From inflation to mortgages: What last week's data says about the economy

From inflation to mortgages: What last week's data says about the economy

New York CNN

If you are an economist, or ahem, economics reporter, last week would have made a great week for vacay.

It's because new data has been released which have provided more clarity about the US economy. These new data points, as well as other recent metrics will probably dominate discussions when Federal Reserve officials meet this month to discuss monetary policy.

Last week, we heard from a number of them.

They all agreed that interest rates should be raised to bring inflation closer to the 2% central bank target. In May, the Personal Consumption Expenditures Index, the Fed's preferred measure of inflation, was showing inflation twice the target. (More on inflation soon).

Don't expect any rate reductions. Fed officials compare it to buying winter clothing in the summer. It's great to plan ahead, but wearing a winter jacket when the temperature is 90+ degrees outside can be a challenge.

What else did we learn about the economy this week?

Finally, inflation is cooling

Everyone stay calm.

Two sets of data published last week show that inflation is actually cooling down.

The Consumer Price Index released on Wednesday showed that the annual inflation rate dropped from 4% in May to 3% by June. This is the lowest level of inflation since March 2021.

On Thursday, we received the Producer Price Index (PPI) data. This index measures the average changes in prices businesses pay suppliers. The data revealed that wholesale inflation in the United States fell to its lowest level since nearly three years last month.

Fed officials, however, are cautious about the data.

Mary Daly, President of the San Francisco Federal Reserve Bank said that there was no doubt about the positive news regarding inflation. She cautioned that it was too soon to declare victory over inflation.

As my colleague economics reporter Alicia Wallace said, 'the Devil remains in the detail'

Comparing the CPI to the previous year, it is possible that some of its annual rate benefits from base effects. She wrote that June last year was a monumental month: annual inflation rose to 9.1% - the highest level in over 40 years, largely due to record high energy prices.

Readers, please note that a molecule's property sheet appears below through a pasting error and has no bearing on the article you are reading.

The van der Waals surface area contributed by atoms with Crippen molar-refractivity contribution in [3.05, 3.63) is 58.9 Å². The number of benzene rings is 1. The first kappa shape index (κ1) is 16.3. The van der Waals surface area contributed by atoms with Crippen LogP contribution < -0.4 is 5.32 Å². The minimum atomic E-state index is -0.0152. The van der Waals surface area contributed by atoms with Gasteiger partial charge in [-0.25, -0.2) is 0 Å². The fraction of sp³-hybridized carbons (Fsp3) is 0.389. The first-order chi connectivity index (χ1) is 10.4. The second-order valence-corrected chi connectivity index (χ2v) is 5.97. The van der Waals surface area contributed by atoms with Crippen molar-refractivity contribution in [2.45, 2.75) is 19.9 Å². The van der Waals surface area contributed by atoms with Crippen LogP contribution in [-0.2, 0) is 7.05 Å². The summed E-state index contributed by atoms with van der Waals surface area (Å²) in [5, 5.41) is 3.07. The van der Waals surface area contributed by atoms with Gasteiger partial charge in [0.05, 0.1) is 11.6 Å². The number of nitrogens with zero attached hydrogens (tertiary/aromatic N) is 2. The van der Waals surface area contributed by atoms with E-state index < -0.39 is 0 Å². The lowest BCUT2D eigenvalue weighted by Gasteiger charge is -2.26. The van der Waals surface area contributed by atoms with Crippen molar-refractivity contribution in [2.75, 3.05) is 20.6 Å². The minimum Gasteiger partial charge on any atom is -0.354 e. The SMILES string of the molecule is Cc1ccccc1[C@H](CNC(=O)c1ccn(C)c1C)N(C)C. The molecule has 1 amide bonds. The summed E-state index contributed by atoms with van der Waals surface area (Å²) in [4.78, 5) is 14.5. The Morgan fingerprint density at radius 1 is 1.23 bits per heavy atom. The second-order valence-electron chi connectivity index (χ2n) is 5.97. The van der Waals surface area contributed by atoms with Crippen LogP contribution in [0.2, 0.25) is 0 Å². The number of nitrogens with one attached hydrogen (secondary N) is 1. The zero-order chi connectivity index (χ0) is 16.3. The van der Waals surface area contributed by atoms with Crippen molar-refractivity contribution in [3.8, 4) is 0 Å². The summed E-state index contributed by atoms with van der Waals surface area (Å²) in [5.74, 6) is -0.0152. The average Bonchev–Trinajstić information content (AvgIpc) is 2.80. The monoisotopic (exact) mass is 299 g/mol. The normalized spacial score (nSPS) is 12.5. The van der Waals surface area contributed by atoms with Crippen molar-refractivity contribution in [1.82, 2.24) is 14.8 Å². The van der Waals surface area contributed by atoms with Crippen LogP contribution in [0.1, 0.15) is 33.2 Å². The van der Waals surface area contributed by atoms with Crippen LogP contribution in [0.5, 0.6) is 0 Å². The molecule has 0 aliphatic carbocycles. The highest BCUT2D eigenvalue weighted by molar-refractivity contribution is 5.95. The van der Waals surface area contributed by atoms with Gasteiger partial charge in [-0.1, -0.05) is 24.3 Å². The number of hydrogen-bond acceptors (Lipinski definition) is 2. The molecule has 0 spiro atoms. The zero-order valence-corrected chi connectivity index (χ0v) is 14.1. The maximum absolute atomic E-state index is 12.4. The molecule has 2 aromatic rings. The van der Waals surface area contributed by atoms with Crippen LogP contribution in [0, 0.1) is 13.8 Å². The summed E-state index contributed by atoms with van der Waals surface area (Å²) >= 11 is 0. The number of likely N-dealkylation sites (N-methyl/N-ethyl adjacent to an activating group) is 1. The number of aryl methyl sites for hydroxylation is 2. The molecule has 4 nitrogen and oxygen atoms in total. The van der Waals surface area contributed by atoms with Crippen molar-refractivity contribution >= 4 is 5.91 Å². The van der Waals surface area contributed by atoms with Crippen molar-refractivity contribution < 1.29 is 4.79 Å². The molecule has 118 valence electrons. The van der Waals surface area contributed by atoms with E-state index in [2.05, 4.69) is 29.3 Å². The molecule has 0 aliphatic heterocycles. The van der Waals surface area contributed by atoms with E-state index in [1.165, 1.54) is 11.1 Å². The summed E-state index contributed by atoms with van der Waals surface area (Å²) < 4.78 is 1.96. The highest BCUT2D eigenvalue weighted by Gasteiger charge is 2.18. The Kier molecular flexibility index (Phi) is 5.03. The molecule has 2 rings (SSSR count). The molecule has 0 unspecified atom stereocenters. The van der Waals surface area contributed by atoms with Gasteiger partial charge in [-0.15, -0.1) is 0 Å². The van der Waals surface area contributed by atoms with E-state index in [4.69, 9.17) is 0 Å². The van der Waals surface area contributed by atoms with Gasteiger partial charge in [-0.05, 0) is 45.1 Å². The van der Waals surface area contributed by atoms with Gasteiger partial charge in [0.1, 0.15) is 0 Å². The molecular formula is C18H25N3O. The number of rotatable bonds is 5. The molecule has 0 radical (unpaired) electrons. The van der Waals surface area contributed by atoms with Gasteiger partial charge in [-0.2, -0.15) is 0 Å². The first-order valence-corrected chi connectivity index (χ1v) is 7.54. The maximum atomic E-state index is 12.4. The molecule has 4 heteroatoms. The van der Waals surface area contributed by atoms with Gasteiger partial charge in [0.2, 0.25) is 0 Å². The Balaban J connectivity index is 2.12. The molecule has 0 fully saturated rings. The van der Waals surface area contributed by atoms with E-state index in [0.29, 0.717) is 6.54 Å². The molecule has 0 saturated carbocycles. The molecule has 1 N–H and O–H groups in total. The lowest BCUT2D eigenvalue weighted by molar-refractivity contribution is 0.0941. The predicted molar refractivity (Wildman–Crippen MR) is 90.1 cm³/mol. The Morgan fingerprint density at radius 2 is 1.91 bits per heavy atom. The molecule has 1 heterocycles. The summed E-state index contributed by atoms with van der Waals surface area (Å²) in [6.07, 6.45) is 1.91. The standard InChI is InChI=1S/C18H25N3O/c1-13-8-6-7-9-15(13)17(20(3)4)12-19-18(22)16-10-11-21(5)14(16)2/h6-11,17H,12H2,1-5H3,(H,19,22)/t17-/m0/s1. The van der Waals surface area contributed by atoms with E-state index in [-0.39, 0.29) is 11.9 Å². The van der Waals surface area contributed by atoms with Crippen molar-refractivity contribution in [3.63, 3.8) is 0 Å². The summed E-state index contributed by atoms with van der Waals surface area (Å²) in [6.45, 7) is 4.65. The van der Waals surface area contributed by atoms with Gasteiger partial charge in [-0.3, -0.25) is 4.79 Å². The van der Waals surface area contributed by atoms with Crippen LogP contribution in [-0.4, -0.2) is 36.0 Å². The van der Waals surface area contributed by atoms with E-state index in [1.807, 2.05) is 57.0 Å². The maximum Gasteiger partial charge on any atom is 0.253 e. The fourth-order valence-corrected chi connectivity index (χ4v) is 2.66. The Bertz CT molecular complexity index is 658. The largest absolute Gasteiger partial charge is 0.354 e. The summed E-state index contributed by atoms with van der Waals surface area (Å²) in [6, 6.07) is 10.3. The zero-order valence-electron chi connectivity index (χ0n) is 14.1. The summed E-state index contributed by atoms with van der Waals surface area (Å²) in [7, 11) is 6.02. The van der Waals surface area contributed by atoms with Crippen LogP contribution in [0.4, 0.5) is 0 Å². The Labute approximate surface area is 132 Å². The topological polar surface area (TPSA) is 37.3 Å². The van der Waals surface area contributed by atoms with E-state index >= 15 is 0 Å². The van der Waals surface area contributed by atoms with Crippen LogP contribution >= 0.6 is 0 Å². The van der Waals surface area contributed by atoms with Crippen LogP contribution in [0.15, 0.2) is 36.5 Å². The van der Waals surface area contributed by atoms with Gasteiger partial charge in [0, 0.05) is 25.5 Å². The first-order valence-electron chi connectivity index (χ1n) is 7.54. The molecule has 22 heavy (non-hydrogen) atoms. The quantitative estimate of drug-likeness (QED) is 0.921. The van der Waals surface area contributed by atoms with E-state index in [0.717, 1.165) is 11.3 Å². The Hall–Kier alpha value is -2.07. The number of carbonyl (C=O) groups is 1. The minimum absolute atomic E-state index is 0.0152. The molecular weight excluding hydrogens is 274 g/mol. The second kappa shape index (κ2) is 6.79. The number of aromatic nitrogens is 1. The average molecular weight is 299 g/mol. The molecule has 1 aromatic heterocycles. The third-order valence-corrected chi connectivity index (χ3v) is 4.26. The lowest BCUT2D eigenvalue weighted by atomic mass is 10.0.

Even after accounting for these base effects, the inflation rate is still high in several cities across the country.

Some prices don't change as much as others. Gas prices, for example, have dropped almost 30% since last year, but other services, such as tax preparation and haircuts, which are major contributors to inflation, have increased 5.6%.

Mortgage rates are on the rise

It looked for a time like the mortgage rate peaked at 7,08 %, its highest level since November.

Freddie Mac released data on Thursday showing that the average 30-year fixed-rate mortgage rate increased by 0.66% in the week ending 13 July.

Home prices have historically declined due to higher mortgage rates. This is not yet happening for many reasons.

The consumers are feeling much better

Consumers are feeling more optimistic because of the slowing rate of price rises.

The University of Michigan's consumer sentiment data showed the largest monthly increase since 2006 in July. The index has now reached its highest level since Sept 2021.

It doesn't sound like people are predicting a recession. People were much more optimistic before the pandemic, but they are nowhere near that level now.

It's an uncertain time for the global economy. Jamie Dimon is the CEO of JPMorgan Chase - America's largest bank - and he can't predict what will happen.

Dimon was asked by CNN whether the cooling of inflation has given him more optimism about avoiding a possible recession. Dimon replied, "I don't really know if this will lead to a soft land, a mild or hard recession."